Wide Area Augmentation System (WAAS) was developed by the US government to provide corrections for aviation. This system can be used on ground-based equipment as well. The system is free and has a guaranteed correction accuracy of less than 1 meter or 3 feet. Like the DOT, points are not repeatable year after year. These systems work well in turf if you do not need absolute precision, it fits your budget (Free), and remarking lines every season is not an inconvenience.
Single base corrections are common in current turf applications. As it sounds, one GPS antenna connected to a base station in proximity of the equipment. A base station is a GNSS receiver that tracks navigation satellites (GPS). For the corrections to happen, the GNSS receiver and GNSS rover (your equipment) must be tracking the same satellites. These systems are very accurate, offering corrections to the sub-inch level. They have a range of about 6 miles. They can be setup permanently on a building or used in a mobile form on a tripod.
Single base is a great solution for getting fully accurate corrections. These systems require an internet connection at the rover usually through a cellular device. A permanently mounted single base can be used for multiple pieces of equipment and will save your lines year over year. Single base will also provide better signal through tree cover or other obstructions. The only real disadvantage is the up-front cost of purchase which can range from $10,000 to $15,000.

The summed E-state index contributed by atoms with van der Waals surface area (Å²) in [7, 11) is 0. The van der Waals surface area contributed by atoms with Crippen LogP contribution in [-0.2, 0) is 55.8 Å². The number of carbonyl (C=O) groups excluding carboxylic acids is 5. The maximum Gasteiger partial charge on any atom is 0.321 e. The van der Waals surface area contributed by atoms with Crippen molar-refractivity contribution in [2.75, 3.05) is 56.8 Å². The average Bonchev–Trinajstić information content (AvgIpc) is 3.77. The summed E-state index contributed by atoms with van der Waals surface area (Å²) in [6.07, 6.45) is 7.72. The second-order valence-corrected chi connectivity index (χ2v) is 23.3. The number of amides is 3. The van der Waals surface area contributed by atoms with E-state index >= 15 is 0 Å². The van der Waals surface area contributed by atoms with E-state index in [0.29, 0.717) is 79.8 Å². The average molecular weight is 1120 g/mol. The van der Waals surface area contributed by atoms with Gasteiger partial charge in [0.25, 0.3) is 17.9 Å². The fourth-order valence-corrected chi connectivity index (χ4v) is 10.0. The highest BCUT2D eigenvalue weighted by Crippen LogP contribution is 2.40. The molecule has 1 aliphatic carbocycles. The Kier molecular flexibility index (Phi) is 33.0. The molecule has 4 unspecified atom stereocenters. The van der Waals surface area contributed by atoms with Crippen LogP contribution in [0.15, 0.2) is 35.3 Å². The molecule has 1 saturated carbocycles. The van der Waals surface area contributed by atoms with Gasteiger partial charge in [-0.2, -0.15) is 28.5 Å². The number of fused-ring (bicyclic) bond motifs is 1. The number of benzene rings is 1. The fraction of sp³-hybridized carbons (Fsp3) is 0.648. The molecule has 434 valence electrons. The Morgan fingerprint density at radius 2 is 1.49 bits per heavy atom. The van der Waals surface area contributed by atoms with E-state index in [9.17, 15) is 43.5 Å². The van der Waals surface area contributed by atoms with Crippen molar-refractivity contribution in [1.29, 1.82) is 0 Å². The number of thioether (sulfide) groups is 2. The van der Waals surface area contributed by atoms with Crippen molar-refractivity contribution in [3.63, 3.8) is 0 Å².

Mobile single bases work the same as mounted bases, but have a couple drawbacks. Initial cost ranges from $4,000 to $10,000. When achieving accuracies below 1 inch, the special position of the base antenna is especially important. With a mobile base the user has to put the tripod back in the exact same spot to achieve repeatability. This is not an easy task and most apparent with athletic field line painting if done wrong. Mismarked lines are hard to hide!